Better to set limits, be fully transparent, give people credit for intelligence to understand the situation, rather than furtively keeping the inner workings and limited-water reality of the place on some secretive need-to-know basis and treating visitors like mushrooms (i.e., kept in the dark and fed crap).
Despite the current tragic dilemma of yet again inappropriate 'ownership' holding the place hostage and seriously clipping its wings, infinite new possibilities might loom on the horizon.
Venerable Karuk sweatlodge, effectively
kicked off land after generations >
While current 'owners' seem obtusely determined to keep playing out their wonky, tone-deaf fantasy diversion from a place long serving the public as a welcome retreat, you never know what the future might bring.
As most surely know by now, as of May, 2020 they whittled down operations to lodging and workshops and events only, entirely scrapping spa operation, no doubt hoping through the former to replace the flood of lost spa revenue.
But how long will this scene limp on before they conclude they'd be far better off letting go of the place?
They'll divest, signing over to a new, blissfully appropriate new legal steward(s), those interested in once again making place a lighthearted healing refuge...given the current stewards are gracious and mindful enough to seek out the right person or group to transfer to, thereby redeeming their now-tattered integrity and ultimately carving out an offhandedly positive legacy in the place's evolution...plus assuring their own continued enjoyment of it in the future, should they choose to and assuming they can grow to accept simple nudity in appropriate places as maybe a good thing.
With Springs aficionados visualizing such a positive future transformation of the place with well-matched future stewardship, management and staff, we can manifest a springs the way every aware and mindful person who's ever known and loved it in earlier times wants to see it return to being. Making the operation a well thought out, legally nonprofit healing retreat in perpetuity would guarantee it.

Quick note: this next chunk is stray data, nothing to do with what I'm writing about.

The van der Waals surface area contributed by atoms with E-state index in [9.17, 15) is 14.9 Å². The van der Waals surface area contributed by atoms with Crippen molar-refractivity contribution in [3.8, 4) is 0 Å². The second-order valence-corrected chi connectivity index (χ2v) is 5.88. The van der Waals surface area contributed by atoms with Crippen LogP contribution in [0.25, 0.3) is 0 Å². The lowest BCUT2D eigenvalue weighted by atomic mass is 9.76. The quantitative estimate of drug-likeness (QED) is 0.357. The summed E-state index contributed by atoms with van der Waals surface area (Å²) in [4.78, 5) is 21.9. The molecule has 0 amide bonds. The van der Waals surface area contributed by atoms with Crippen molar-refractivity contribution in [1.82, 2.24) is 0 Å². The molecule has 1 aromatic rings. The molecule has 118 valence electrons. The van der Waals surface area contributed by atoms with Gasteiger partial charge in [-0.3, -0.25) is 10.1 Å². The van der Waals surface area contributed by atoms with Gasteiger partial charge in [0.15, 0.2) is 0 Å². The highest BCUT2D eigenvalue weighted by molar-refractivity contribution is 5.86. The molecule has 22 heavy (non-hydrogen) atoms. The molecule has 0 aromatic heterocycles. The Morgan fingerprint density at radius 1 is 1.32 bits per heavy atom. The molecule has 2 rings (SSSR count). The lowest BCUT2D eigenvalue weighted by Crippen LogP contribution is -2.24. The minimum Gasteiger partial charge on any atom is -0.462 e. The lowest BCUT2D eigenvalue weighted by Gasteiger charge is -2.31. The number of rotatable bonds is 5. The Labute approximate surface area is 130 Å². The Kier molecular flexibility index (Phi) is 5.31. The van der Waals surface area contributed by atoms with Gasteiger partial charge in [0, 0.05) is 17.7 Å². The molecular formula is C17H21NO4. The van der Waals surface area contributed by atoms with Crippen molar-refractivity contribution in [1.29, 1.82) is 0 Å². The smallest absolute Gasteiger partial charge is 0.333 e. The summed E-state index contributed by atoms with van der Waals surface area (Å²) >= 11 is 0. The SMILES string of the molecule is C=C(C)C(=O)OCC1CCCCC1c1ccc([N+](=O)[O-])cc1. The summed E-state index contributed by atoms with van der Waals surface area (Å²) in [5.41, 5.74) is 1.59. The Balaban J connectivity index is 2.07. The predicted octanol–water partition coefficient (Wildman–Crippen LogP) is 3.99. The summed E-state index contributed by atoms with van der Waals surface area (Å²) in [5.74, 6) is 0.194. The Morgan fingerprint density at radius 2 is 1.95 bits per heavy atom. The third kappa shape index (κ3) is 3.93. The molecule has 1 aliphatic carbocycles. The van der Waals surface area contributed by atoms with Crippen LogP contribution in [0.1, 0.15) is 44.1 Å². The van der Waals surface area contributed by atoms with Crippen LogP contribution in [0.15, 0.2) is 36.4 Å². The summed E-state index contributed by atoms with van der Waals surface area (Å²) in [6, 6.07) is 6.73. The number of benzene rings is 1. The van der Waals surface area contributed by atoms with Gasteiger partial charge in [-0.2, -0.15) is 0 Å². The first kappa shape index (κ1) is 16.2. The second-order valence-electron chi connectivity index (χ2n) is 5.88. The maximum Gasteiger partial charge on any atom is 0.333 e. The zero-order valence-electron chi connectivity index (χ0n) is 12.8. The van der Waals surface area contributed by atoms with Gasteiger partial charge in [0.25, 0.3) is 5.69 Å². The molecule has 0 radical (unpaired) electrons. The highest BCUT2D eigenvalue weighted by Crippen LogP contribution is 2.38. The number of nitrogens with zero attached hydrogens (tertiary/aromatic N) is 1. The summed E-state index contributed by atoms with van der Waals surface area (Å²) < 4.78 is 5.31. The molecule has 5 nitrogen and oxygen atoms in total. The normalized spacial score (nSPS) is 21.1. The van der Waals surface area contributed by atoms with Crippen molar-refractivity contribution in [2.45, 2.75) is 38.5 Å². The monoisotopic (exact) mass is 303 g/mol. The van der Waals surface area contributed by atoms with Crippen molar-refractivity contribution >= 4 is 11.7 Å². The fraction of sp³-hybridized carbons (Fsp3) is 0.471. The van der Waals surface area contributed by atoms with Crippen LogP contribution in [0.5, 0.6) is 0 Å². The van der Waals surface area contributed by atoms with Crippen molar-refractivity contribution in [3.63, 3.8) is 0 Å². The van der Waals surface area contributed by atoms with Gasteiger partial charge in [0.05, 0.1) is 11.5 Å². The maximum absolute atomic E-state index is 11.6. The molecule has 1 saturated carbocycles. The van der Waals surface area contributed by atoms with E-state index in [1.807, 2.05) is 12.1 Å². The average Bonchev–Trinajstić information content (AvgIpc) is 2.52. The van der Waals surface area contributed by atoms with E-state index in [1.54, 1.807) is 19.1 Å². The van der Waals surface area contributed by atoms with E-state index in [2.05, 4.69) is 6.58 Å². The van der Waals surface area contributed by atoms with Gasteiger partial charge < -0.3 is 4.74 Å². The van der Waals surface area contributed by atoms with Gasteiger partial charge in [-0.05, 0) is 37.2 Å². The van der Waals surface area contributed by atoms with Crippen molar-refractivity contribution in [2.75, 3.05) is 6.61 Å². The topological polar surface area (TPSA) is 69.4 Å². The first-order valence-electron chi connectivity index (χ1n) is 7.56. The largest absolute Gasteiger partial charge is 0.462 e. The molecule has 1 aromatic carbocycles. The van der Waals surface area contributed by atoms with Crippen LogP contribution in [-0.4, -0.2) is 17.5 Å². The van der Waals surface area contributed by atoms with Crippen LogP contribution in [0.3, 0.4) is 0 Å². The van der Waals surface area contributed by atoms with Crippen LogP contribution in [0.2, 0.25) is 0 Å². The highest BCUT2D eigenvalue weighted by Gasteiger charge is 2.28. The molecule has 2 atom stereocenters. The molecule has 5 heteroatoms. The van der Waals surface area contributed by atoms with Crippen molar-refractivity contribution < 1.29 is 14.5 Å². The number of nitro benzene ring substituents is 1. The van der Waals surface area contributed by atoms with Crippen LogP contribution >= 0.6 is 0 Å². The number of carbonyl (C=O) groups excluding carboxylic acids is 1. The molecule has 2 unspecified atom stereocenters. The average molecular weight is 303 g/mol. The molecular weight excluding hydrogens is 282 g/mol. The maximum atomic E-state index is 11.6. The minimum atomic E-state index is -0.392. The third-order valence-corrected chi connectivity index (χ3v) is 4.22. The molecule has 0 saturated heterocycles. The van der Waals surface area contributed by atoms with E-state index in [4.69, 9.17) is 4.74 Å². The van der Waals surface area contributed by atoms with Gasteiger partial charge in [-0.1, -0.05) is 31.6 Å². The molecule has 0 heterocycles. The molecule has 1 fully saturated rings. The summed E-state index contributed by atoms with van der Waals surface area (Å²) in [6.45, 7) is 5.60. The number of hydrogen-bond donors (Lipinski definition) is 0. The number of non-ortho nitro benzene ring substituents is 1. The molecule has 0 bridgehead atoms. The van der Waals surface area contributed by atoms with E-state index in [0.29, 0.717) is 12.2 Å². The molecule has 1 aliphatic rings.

With such a new stewardship, dedicated to healing and enlightenment and keeping that green energy known as money working intentionally and plowed back locally, the place would thrive once again, at long last regaining its rightful place in peoples' hearts around the world.
The all's-well quote that ended Emile Frank's 1984 article, as it turned out not really deserved then and definitely still premature, is perhaps as good a way as any to end this rambling. It might strengthen the collective vision of an enlightened future stewardship once again shepherding the beloved place:
"Henry Stewart, whose lifetime wish was that the mineral springs could forever continue to heal his fellowman, probably turned over in his grave a couple of times during the evolution of the Springs, but it's pretty safe to say that Stewart Mineral Springs is finally in good hands and that Henry is resting easy these days."
Writer Stuart Ward was involved with Springs for the better part of 20 years, including as volunteer work-trade assistant to the late manager Mary Hildebrand while living on grounds, building up and maintaining the bathhouse cold-plunge 16 years, and successfully rallying for a clothing-optional policy starting in 1999.